Tomorrow (June 1st) marks the beginning of the Atlantic hurricane season, which will continue through November 30th. On average, there are around 12 named storms (tropical storm or stronger), 6 hurricanes, and 3 major hurricanes. From a numbers standpoint, I generally agree with the majority of forecasts that call for a below average number of storms this season, but one must not focus entirely on numbers. Some of the seasons in the past that brought the highest number of storms had a very low impact to the U.S. and vice versa. As you always hear, it only takes ONE storm. You must always be prepared.
In this forecast, instead of focusing on numbers I want to focus more on the regions in the Atlantic that could have a heightened chance of tropical development and the regions along the U.S. coast that could have the highest chance of being impacted. Sea surface temperatures remain above average in the Gulf of Mexico and along the East Coast, while temperatures are below average in the main development region (from the African coast to the Caribbean). It is important to point out that just because a region has higher sea surface temperatures doesn’t automatically mean there will be more tropical development there. IF the atmosphere cooperates and favors tropical development, then warmer water temperatures can provide the needed “fuel” and help strengthen these systems.
Due to a developing El Nino and the cooler water temperatures across the main development region, there will likely be less activity overall. Even if the water temperatures were to warm up more than expected between now and the active part of the season, a highly sheared environment across the area will likely result in many systems not surviving on the journey from the African coast to the western Atlantic. This year, the atmosphere has responded particularly strong to the warmer waters that have continued to develop across the central and eastern Pacific. Because of this atmospheric response, this has continued to further reinforce El Nino and will likely continue to do so through the summer and into the fall. This development will likely create a more-sheared environment in the main development region along with stronger trade winds at the surface. Overall, the atmosphere could be a bit more stable with a subsiding (sinking) airmass over the region.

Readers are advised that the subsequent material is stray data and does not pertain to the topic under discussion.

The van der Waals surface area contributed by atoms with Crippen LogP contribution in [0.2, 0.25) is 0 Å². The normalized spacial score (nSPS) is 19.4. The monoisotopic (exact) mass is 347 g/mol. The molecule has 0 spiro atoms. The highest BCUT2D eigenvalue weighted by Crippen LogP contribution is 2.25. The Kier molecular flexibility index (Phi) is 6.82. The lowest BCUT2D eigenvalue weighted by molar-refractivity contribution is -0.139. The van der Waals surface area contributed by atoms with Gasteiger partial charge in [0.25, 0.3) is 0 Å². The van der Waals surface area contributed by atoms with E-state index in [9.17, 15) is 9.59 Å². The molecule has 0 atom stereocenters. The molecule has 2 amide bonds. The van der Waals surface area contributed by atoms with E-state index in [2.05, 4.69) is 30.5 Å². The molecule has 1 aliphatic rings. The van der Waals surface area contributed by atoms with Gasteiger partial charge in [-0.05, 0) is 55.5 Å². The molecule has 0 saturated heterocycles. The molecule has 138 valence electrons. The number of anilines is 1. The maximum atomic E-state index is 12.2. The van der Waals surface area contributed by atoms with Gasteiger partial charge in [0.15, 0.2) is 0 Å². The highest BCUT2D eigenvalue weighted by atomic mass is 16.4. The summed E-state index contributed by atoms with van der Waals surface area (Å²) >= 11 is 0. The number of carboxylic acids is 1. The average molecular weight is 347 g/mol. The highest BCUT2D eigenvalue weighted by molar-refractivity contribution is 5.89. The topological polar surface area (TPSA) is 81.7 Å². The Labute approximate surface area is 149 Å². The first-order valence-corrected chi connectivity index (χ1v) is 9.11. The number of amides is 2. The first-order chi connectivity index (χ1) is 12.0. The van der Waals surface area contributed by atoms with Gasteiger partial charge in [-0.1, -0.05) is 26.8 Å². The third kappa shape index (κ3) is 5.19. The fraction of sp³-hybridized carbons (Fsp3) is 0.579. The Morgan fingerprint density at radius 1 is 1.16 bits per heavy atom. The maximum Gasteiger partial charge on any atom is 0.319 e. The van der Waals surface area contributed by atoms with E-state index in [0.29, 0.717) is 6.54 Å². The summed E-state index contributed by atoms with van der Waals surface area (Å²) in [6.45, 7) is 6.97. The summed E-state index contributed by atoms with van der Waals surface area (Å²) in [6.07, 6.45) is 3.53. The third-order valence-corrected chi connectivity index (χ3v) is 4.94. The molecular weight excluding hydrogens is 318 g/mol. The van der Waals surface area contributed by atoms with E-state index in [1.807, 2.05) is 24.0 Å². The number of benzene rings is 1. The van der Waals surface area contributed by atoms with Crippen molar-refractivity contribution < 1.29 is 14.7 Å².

The Gulf of Mexico and along the East Coast are the two regions that need to be monitored particularly close this season for potential development, which doesn’t contradict most of the forecasts that have already been put out by the U.S government and private forecasting companies. Even with fewer named storms, the chances of having a few landfalls this year is definitely not out of the realm of possibilities, despite the lull in U.S. impact from tropical systems in the last decade. Again, this reiterates my point that the focus shouldn’t be on actual numbers but instead on development regions/possible impact locations. The areas that could have the highest chance of impact will be the Carolina coast, the western coast of Florida, and Texas/Louisiana. Any tropical system that develops off the East coast will have the tendency to curve out to sea, but the Carolina coastline will be target zone for systems that do manage to get close enough for impact. The two main potential tracks for any system that develops or moves into the Gulf of Mexico will likely be towards Texas/Louisiana or the Florida coast. Any areas along the coast that I didn’t mention also need to monitor this season closely. Despite the more hostile environment that is expected in the main development region, any tropical wave that manages to survive its journey across the Atlantic could organize and strengthen farther west in an environment that could be slightly more favorable.
I included the map above to help you to visualize everything a bit more clearly. The map doesn’t include how many times a particular region could get hit, but instead, it indicates what areas have the highest chance of getting hit at least once with a tropical storm or hurricane. This excludes Ana that already impacted the Carolina coast in early May. I must mention that early season hurricane forecasts tend to vary in accuracy from year to year. Conditions can quickly change over the course of just a few months, so an update to this forecast may be necessary around August. Regardless of the outcome of this season, it’s always best to have a plan in place if you live in a hurricane-prone zone.